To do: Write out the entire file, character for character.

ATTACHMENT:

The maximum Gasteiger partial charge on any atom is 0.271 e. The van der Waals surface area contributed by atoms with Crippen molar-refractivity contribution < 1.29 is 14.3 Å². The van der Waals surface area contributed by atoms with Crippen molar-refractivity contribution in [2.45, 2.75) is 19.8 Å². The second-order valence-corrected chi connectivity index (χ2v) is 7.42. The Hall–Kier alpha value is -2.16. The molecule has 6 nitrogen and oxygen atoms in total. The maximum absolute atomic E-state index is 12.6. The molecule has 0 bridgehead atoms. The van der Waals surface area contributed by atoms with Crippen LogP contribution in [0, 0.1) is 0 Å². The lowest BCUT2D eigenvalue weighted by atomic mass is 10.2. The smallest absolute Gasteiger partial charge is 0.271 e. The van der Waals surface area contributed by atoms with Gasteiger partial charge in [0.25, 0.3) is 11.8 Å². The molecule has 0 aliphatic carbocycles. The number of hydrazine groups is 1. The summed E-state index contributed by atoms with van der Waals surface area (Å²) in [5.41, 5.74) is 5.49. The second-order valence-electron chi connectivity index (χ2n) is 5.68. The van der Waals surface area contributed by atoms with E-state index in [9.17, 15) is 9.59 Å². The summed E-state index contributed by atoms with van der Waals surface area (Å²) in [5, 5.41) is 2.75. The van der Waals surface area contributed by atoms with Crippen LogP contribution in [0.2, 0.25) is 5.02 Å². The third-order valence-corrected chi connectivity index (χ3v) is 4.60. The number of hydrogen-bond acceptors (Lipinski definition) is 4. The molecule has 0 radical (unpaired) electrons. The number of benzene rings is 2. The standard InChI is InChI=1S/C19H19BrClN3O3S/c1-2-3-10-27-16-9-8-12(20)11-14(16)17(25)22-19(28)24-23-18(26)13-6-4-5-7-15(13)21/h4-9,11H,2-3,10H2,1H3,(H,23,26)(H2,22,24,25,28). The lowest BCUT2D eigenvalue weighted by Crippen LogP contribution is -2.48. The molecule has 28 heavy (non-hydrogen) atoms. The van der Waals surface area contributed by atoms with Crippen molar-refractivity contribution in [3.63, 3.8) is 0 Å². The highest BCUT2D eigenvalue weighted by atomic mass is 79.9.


The maximum Gasteiger partial charge on any atom is 0.271 e. The van der Waals surface area contributed by atoms with Crippen molar-refractivity contribution < 1.29 is 14.3 Å². The van der Waals surface area contributed by atoms with Crippen molar-refractivity contribution in [2.45, 2.75) is 19.8 Å². The second-order valence-corrected chi connectivity index (χ2v) is 7.42. The Hall–Kier alpha value is -2.16. The molecule has 6 nitrogen and oxygen atoms in total. The maximum absolute atomic E-state index is 12.6. The molecule has 0 bridgehead atoms. The van der Waals surface area contributed by atoms with Crippen LogP contribution in [0, 0.1) is 0 Å². The lowest BCUT2D eigenvalue weighted by atomic mass is 10.2. The smallest absolute Gasteiger partial charge is 0.271 e. The van der Waals surface area contributed by atoms with Gasteiger partial charge in [0.25, 0.3) is 11.8 Å². The molecule has 0 aliphatic carbocycles. The number of hydrazine groups is 1. The summed E-state index contributed by atoms with van der Waals surface area (Å²) in [5.41, 5.74) is 5.49. The second-order valence-electron chi connectivity index (χ2n) is 5.68. The van der Waals surface area contributed by atoms with E-state index in [9.17, 15) is 9.59 Å². The summed E-state index contributed by atoms with van der Waals surface area (Å²) in [5, 5.41) is 2.75. The van der Waals surface area contributed by atoms with Crippen LogP contribution in [0.2, 0.25) is 5.02 Å². The third-order valence-corrected chi connectivity index (χ3v) is 4.60. The number of hydrogen-bond acceptors (Lipinski definition) is 4. The molecule has 0 radical (unpaired) electrons. The number of benzene rings is 2. The standard InChI is InChI=1S/C19H19BrClN3O3S/c1-2-3-10-27-16-9-8-12(20)11-14(16)17(25)22-19(28)24-23-18(26)13-6-4-5-7-15(13)21/h4-9,11H,2-3,10H2,1H3,(H,23,26)(H2,22,24,25,28). The lowest BCUT2D eigenvalue weighted by Crippen LogP contribution is -2.48. The molecule has 28 heavy (non-hydrogen) atoms. The van der Waals surface area contributed by atoms with Crippen molar-refractivity contribution in [3.63, 3.8) is 0 Å². The highest BCUT2D eigenvalue weighted by atomic mass is 79.9.